Property, intangible

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It’s About the Evidence

Whole Foods Market filed an application to register the mark IDEAL MARKET for grocery stores, giving a first use date in 1940. Opposers Muwafak Kaki and Kaki Inc. opposed on the basis that they were joint owners of an IDEAL MARKET trademark that predated Whole Foods’ first use. Whole Foods filed a motion for summary judgment on priority.

Whole Foods claimed it had use of the mark through various precedessors-in-interest. The store was started by Clark Chapman, who sold it to Steve LeBlang in 1989, who sold it to Wild Oats Market, Inc. in 1998. In 2007 Wild Oats merged with Whole Foods.

That would be all well and good if it was supported by evidence. The chain of title was attested to in a declaration by Red Elk Banks, the Rocky Mountain Regional Vice President of Operations at Whole Foods Market. Banks had been employed by Whole Foods Market from 1995. His declaration was based on his own personal knowledge or based on business records made available to him during his career at Whole Foods. However,

Mr. Banks has provided no basis for establishing that he has personal knowledge regarding the sale of the IDEAL MARKET grocery store from Mr. Chapman to Mr. LeBlang in 1989. The sale occurred six years prior to Mr. Banks’ employment with Whole Foods, and was between two parties unrelated to Whole Foods at the time.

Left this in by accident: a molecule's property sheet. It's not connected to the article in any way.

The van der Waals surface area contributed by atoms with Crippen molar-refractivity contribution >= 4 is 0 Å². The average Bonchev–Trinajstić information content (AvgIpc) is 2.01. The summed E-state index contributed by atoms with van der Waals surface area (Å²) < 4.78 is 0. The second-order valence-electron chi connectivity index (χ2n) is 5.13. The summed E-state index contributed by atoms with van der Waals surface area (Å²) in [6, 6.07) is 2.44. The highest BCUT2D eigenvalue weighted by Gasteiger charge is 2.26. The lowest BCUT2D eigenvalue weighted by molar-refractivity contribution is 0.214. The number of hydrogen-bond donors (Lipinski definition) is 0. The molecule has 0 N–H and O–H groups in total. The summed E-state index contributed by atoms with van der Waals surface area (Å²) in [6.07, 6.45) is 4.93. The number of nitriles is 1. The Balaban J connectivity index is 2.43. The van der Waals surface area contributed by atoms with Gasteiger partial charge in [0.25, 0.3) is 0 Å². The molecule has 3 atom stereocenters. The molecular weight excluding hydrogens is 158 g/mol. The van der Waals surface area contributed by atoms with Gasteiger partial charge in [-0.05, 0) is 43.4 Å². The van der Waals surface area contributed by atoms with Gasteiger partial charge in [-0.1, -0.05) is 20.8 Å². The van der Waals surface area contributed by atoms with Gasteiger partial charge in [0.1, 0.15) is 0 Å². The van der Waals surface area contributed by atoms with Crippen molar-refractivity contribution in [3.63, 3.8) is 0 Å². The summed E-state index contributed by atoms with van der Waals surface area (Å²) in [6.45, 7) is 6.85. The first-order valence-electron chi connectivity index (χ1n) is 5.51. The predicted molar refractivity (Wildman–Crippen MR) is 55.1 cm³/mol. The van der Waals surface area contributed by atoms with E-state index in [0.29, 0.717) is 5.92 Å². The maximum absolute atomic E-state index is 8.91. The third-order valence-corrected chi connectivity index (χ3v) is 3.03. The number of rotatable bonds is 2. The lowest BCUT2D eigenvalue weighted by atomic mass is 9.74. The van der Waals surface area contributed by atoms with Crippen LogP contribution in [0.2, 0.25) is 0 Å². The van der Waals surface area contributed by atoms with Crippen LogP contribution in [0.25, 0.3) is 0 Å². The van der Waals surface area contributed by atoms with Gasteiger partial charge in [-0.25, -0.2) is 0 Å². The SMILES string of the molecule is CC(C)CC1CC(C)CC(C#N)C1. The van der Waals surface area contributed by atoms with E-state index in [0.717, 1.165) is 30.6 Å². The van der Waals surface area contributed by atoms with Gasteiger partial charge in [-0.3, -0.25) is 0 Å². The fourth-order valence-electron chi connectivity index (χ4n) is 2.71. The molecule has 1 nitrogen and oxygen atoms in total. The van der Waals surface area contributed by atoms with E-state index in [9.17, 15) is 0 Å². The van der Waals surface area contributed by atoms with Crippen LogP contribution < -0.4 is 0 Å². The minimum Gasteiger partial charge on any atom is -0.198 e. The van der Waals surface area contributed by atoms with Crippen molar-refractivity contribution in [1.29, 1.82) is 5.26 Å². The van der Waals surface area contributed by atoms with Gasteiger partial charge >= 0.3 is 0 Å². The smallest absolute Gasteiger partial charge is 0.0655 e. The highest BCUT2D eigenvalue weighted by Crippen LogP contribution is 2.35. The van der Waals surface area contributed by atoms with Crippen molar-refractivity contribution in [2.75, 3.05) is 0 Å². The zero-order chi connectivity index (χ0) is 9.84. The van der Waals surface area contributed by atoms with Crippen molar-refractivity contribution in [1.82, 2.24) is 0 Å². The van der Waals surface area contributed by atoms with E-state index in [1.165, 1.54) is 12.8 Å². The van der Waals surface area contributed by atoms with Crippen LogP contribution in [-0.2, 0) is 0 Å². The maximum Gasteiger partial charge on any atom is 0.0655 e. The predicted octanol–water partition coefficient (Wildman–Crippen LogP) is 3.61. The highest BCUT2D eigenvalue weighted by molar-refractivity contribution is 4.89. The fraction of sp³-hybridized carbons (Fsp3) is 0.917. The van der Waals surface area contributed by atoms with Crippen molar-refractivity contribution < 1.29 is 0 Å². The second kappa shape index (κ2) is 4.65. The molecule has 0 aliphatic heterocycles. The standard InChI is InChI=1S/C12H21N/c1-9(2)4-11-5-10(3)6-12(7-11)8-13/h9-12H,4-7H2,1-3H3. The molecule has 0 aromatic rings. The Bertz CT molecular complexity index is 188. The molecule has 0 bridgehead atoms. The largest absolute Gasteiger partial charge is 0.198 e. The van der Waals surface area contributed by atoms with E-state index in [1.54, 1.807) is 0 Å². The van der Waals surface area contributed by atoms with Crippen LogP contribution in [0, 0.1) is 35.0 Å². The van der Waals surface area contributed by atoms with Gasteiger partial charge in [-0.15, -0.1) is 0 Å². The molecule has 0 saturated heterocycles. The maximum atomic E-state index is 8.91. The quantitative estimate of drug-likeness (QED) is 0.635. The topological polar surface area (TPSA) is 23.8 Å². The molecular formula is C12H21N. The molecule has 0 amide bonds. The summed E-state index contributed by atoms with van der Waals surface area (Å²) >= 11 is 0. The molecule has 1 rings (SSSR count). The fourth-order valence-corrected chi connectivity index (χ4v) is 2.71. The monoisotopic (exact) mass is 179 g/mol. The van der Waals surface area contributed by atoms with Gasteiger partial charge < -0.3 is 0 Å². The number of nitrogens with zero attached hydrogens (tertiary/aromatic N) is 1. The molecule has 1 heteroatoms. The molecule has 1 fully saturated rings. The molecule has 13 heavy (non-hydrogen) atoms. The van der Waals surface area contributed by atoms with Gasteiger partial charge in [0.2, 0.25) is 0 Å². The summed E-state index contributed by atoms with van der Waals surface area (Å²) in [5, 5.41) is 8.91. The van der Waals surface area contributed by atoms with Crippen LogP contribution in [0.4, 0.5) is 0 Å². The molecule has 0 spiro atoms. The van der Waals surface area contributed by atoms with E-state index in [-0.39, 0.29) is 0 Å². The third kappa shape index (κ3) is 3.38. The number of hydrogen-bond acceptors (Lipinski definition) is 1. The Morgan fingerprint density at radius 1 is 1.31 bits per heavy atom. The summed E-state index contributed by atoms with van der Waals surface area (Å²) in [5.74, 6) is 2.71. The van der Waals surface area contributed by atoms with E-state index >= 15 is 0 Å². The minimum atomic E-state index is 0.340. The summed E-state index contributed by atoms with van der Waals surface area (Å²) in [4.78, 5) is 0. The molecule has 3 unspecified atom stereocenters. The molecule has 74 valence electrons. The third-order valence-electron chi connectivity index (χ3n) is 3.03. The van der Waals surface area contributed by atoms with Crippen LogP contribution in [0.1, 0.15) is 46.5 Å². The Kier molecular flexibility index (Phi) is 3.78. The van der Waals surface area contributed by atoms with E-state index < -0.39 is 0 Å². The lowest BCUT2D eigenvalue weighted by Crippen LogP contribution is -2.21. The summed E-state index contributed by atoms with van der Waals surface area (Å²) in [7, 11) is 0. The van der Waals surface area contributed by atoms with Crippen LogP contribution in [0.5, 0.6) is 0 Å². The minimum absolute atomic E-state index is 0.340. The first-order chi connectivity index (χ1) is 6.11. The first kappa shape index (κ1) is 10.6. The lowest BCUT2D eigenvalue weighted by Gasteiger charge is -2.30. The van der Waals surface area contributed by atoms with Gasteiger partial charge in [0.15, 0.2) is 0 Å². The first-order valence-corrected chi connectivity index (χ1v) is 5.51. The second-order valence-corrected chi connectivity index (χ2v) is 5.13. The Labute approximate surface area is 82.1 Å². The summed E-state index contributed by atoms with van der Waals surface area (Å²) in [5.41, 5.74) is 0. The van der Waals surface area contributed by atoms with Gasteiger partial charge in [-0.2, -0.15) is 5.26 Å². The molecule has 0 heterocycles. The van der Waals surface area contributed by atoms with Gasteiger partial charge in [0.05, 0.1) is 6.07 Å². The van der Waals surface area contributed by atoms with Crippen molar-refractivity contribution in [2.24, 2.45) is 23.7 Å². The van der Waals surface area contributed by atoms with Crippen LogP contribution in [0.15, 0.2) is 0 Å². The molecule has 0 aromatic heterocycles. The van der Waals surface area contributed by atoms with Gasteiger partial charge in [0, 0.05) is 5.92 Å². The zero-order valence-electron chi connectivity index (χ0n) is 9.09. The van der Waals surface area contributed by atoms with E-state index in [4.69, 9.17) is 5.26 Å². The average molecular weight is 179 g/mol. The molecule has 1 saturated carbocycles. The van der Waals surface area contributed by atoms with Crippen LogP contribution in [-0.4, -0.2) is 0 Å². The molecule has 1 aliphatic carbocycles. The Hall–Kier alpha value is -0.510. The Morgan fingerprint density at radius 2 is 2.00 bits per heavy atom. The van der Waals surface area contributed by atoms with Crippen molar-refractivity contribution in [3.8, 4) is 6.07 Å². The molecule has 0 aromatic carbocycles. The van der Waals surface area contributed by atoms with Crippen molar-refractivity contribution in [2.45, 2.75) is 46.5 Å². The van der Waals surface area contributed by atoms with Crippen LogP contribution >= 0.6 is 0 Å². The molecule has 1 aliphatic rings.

Although the sale of the IDEAL MARKET grocery store from Mr. LeBlang to Wild Oats occurred in 1998, at a time when Mr. Banks was employed by Whole Foods, Wild Oats and Whole Foods were separate entities until their merger in 2007, and Mr. Banks has not established the basis for his personal knowledge of the 1998 acquisition of the IDEAL MARKET grocery store by Wild Oats.

As to his review of business records, Banks’ statements about what any documents might have said was inadmissible hearsay:

While Fed. R. Evid. 803(6), made applicable to Board inter partes proceedings by operation of Trademark Rule 2.116(a), allows for the introduction into evidence of qualifying business records, as an exception to the hearsay rule, there is a distinction between the admissibility of business records, and witnesses testifying in their personal capacity. Testimony from such individuals based on a review of business records is inadmissible hearsay if the witness lacks personal knowledge:

[T]he [business record hearsay exception] rule does not provide for the admission into evidence of the testimony of a person who lacks personal knowledge of the facts, who is unable to testify to the fulfillment of the conditions specified within the rule, and who is testifying only about what he has read or has been allowed to review.

The records themselves would not have been hearsay if admitted as qualifying business records, but Whole Foods did not provide the actual documents showing the chain of title, it only had Banks’ testimony. Whole Foods therefore failed to meet its burden of showing there was no genuine dispute of material fact on ownership and summary judgment was denied.

Kaki v. Whole Foods Market IP, L.P., Opposition No. 91224191 (TTAB Aug .22, 2018)

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